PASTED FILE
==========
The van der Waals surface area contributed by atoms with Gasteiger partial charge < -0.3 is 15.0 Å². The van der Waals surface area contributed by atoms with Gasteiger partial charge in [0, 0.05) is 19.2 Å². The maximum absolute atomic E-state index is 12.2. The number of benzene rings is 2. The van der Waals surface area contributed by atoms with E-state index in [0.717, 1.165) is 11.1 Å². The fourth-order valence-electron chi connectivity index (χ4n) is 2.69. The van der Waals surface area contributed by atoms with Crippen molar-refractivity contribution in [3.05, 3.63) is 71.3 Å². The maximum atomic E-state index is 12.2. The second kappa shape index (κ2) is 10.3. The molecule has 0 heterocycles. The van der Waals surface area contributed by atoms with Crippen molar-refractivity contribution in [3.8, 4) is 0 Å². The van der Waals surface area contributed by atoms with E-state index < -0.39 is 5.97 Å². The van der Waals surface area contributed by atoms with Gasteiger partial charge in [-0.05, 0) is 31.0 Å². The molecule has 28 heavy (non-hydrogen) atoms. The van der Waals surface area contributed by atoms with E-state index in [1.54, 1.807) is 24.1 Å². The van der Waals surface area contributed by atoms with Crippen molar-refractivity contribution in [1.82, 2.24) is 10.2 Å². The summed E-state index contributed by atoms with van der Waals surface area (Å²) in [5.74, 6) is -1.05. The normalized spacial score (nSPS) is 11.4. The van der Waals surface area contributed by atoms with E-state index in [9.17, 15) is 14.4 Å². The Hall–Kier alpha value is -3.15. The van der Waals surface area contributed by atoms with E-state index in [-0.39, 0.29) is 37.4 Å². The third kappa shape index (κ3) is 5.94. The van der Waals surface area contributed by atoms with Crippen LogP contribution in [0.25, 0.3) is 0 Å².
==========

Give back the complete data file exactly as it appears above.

The van der Waals surface area contributed by atoms with Gasteiger partial charge < -0.3 is 15.0 Å². The van der Waals surface area contributed by atoms with Gasteiger partial charge in [0, 0.05) is 19.2 Å². The maximum absolute atomic E-state index is 12.2. The number of benzene rings is 2. The van der Waals surface area contributed by atoms with E-state index in [0.717, 1.165) is 11.1 Å². The fourth-order valence-electron chi connectivity index (χ4n) is 2.69. The van der Waals surface area contributed by atoms with Crippen molar-refractivity contribution in [3.05, 3.63) is 71.3 Å². The maximum atomic E-state index is 12.2. The second kappa shape index (κ2) is 10.3. The molecule has 0 heterocycles. The van der Waals surface area contributed by atoms with Crippen molar-refractivity contribution in [3.8, 4) is 0 Å². The van der Waals surface area contributed by atoms with E-state index < -0.39 is 5.97 Å². The van der Waals surface area contributed by atoms with Gasteiger partial charge in [-0.05, 0) is 31.0 Å². The molecule has 28 heavy (non-hydrogen) atoms. The van der Waals surface area contributed by atoms with E-state index in [1.54, 1.807) is 24.1 Å². The van der Waals surface area contributed by atoms with Crippen molar-refractivity contribution in [1.82, 2.24) is 10.2 Å². The summed E-state index contributed by atoms with van der Waals surface area (Å²) in [5.74, 6) is -1.05. The normalized spacial score (nSPS) is 11.4. The van der Waals surface area contributed by atoms with E-state index in [9.17, 15) is 14.4 Å². The Hall–Kier alpha value is -3.15. The van der Waals surface area contributed by atoms with E-state index in [-0.39, 0.29) is 37.4 Å². The third kappa shape index (κ3) is 5.94. The van der Waals surface area contributed by atoms with Crippen LogP contribution in [0.25, 0.3) is 0 Å².